"Get lost, asshole." Jaguar stepped in from the balcony. The wind streamed through the room after him, lifting the gauze curtains to reveal the black desert of the sea beyond the margin of beach. Jaguar's shirt was open, showing the flat slats of his chest. No wonder people think we're junkies, looking at that. He clenched his fist.

Howard stepped backward and stumbled. I smelled scotch and cigarettes and ancient, tender grief. He clawed at my shoulder to steady himself.

"Jaguar, no." I raised my hand. "Leave him alone."

Millions of possibilities are born from saying no just once to Jaguar. I see him as he was, bunching Howard's shirt and marching him out of the room. I see Jaguar as he is in this version, hurling a beer bottle at my head. I see him shoving Howard; I see him shoving past Howard and away. I see him the next morning passed out on the lawn, a dozen Mexican kids watching him drool.


I come back, years or minutes later, still in the desert. I watch both horizon and sky, rising only to stay within that hour's shadow. It won't be long now. The Safa haven't brought water in weeks. The water pod is almost empty and my ration drops to spoonfuls per day. The tomato plants calcify and their leaves blow away in the wind.

Lopez, garden of rocks and moss. Akumal, a billowing curtain against the night sky, Jaguar's smoke harsh voice. Here, the shushing winds and water plinking against my plastic bowl. It's amazing the little things you remember.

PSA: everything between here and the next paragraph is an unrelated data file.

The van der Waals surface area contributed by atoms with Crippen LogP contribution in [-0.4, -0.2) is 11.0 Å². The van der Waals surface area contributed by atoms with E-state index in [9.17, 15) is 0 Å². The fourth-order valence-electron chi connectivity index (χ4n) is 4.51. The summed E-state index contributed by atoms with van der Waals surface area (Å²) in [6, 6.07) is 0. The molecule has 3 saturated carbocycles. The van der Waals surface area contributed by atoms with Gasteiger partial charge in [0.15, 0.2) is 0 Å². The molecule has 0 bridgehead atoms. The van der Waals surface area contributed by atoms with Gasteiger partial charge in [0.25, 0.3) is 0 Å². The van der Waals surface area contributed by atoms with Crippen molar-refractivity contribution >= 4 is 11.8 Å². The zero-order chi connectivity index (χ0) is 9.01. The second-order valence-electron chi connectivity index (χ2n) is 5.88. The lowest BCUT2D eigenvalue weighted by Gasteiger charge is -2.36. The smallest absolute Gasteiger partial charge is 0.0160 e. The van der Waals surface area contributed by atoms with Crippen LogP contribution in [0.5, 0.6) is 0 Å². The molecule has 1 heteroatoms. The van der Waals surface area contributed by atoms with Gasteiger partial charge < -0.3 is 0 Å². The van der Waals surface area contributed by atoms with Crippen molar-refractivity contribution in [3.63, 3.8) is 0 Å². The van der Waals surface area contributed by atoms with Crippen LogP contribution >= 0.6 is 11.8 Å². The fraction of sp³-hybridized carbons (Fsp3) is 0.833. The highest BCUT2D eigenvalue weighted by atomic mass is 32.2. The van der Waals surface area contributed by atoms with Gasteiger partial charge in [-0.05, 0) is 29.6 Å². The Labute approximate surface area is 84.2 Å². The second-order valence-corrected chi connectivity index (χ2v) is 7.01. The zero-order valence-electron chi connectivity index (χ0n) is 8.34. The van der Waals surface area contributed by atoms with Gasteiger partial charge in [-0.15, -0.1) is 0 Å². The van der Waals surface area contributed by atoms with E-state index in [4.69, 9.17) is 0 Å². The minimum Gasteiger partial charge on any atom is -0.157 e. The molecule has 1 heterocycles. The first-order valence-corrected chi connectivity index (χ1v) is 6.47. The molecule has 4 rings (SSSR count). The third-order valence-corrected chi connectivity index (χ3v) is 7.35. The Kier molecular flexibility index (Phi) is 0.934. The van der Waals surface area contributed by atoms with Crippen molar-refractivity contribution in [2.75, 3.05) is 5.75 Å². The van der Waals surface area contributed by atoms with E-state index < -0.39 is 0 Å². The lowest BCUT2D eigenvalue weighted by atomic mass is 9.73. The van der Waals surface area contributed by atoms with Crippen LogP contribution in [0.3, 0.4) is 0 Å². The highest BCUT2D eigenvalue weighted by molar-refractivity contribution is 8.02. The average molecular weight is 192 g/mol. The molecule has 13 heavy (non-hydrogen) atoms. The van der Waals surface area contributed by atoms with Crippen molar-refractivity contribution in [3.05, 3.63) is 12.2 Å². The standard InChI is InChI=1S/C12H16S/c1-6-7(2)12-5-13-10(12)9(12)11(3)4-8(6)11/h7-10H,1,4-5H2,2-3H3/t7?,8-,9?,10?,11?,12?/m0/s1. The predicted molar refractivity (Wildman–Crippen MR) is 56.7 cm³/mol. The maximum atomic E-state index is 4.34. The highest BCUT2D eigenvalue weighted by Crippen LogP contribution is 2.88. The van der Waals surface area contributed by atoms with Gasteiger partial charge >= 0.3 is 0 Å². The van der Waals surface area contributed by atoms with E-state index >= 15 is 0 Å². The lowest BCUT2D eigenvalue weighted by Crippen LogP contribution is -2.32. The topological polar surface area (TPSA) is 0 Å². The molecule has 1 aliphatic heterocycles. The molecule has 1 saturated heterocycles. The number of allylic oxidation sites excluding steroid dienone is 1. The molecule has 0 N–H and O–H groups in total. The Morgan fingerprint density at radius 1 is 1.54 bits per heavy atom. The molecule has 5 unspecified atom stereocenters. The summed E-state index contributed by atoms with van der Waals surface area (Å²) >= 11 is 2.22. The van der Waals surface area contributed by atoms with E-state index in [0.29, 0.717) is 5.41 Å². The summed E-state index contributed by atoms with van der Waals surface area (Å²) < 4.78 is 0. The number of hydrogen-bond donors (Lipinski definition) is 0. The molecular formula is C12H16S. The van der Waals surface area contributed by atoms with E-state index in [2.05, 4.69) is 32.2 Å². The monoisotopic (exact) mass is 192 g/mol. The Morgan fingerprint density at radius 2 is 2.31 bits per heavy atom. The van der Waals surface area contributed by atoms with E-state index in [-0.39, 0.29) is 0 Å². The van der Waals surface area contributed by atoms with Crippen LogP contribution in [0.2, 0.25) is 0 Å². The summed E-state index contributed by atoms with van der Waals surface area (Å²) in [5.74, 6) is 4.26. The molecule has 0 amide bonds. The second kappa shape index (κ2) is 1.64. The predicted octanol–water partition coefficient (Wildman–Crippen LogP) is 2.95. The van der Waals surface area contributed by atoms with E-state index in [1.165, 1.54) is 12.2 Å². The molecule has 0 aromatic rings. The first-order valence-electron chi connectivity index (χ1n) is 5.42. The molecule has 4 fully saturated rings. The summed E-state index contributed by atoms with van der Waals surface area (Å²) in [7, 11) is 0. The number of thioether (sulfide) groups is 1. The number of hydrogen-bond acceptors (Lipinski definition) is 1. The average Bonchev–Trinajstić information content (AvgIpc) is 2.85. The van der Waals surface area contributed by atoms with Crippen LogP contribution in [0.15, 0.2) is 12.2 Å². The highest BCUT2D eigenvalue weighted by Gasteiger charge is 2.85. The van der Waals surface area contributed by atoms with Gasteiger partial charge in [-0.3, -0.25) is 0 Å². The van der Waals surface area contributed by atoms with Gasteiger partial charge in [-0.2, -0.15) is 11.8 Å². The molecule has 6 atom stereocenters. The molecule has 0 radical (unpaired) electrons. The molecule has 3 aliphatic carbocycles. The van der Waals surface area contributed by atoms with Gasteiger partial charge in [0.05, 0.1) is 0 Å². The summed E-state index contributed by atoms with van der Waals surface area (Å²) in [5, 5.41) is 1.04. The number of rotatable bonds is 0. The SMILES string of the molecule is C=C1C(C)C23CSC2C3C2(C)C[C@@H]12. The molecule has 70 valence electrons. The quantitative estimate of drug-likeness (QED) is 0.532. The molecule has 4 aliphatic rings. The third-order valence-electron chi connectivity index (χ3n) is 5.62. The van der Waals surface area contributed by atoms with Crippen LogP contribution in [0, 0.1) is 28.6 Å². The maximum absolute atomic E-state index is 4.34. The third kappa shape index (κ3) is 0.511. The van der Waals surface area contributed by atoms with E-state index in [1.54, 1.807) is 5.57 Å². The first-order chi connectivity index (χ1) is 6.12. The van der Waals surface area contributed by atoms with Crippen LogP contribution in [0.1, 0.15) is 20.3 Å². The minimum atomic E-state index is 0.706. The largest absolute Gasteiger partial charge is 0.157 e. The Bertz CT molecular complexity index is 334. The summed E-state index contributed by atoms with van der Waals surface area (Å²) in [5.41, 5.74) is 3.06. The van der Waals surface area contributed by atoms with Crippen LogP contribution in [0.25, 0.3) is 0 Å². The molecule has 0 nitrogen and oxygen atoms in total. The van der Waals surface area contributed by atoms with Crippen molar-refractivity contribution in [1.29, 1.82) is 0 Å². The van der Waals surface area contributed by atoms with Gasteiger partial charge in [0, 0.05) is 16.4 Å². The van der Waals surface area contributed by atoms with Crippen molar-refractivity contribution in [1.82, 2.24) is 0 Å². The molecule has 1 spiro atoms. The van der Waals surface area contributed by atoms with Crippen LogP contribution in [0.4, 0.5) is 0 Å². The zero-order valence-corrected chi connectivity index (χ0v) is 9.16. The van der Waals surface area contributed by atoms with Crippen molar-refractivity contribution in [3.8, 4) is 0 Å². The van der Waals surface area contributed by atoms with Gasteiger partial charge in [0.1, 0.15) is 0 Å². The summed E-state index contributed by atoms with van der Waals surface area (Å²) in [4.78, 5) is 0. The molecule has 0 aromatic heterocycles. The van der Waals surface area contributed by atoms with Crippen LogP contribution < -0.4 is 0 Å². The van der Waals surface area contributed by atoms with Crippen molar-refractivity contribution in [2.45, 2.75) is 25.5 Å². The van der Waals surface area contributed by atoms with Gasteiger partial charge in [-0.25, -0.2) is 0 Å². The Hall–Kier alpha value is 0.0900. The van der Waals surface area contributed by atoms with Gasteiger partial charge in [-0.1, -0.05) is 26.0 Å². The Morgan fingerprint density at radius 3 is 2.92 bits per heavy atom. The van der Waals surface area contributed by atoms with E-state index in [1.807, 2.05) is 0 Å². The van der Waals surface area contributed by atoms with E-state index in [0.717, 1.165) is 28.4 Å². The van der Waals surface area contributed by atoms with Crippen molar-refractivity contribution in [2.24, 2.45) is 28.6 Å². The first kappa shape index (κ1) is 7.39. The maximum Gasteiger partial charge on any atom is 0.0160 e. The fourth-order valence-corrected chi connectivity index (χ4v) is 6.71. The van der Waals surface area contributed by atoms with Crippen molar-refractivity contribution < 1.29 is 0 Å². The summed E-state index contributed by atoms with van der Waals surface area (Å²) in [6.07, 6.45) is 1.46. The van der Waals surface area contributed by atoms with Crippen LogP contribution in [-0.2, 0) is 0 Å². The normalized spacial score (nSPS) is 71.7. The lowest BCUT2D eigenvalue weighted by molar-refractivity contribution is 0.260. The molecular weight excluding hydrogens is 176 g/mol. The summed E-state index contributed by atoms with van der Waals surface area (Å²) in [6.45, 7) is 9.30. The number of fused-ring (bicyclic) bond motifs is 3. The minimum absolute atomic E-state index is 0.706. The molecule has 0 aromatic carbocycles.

"Anything you want."

Blades settle out of the sky, blowing my perimeter wire over the dune sea, useless. As the helicopter settles, Howard steps out. He looks exactly the same, dressed for the desert in sand-colored boots. Never hire a time keeper before? Lucky man.

"Well, Jenna," he says. "Are you ready to come back?"

"Seems remote enough for me. Look out there."

A flash against the window, a dog digging in the shrubs?

Mommy says, "I think you'll like your new school. Won't she, Daddy?" The margarine sits on a plate, she dabs a pat on the peas and it smears like a weeping eye.

"No."

"But, sweetie—"

Glass pieces fly like daggers, two piercing Daddy's throat. Jaguar is a seven year old time keeper with a pipe bomb, staring through the broken window with his perfect blue eyes. He has a video game in his pocket for the ride home.

"Want this to be the place?" he asks.

I close my eyes and fall.


© 2008, Kassandra Kelly

Home Current Back Issues Guidelines Contact About Fiction Artists Non-fiction Support Links Reviews News